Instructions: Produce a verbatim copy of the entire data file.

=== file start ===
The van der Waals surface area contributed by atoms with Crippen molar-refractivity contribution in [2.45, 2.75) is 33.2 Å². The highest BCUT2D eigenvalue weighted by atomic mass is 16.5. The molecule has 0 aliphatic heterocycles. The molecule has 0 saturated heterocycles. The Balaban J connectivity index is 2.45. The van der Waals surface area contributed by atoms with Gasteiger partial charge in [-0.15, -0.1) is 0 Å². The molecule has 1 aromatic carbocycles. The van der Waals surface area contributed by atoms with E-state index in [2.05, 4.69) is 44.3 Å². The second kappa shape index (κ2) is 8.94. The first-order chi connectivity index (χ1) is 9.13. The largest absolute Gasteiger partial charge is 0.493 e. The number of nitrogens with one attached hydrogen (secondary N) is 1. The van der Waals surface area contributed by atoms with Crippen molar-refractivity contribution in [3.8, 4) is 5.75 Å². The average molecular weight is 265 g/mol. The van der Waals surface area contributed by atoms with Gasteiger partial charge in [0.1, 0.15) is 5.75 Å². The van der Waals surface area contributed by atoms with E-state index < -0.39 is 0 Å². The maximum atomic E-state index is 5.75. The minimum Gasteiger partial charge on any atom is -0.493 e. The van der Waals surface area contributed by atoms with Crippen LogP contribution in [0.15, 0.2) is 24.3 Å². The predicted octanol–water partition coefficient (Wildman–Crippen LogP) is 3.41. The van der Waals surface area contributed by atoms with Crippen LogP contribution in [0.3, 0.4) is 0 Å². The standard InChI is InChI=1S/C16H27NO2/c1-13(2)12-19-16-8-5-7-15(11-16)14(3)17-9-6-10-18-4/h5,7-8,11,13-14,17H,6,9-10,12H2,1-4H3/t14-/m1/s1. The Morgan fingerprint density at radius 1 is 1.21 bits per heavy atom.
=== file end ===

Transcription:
The van der Waals surface area contributed by atoms with Crippen molar-refractivity contribution in [2.45, 2.75) is 33.2 Å². The highest BCUT2D eigenvalue weighted by atomic mass is 16.5. The molecule has 0 aliphatic heterocycles. The molecule has 0 saturated heterocycles. The Balaban J connectivity index is 2.45. The van der Waals surface area contributed by atoms with Gasteiger partial charge in [-0.15, -0.1) is 0 Å². The molecule has 1 aromatic carbocycles. The van der Waals surface area contributed by atoms with E-state index in [2.05, 4.69) is 44.3 Å². The second kappa shape index (κ2) is 8.94. The first-order chi connectivity index (χ1) is 9.13. The largest absolute Gasteiger partial charge is 0.493 e. The number of nitrogens with one attached hydrogen (secondary N) is 1. The van der Waals surface area contributed by atoms with Crippen molar-refractivity contribution in [3.8, 4) is 5.75 Å². The average molecular weight is 265 g/mol. The van der Waals surface area contributed by atoms with Gasteiger partial charge in [0.1, 0.15) is 5.75 Å². The van der Waals surface area contributed by atoms with E-state index < -0.39 is 0 Å². The maximum atomic E-state index is 5.75. The minimum Gasteiger partial charge on any atom is -0.493 e. The van der Waals surface area contributed by atoms with Crippen LogP contribution in [0.15, 0.2) is 24.3 Å². The predicted octanol–water partition coefficient (Wildman–Crippen LogP) is 3.41. The van der Waals surface area contributed by atoms with Crippen LogP contribution in [0.3, 0.4) is 0 Å². The standard InChI is InChI=1S/C16H27NO2/c1-13(2)12-19-16-8-5-7-15(11-16)14(3)17-9-6-10-18-4/h5,7-8,11,13-14,17H,6,9-10,12H2,1-4H3/t14-/m1/s1. The Morgan fingerprint density at radius 1 is 1.21 bits per heavy atom.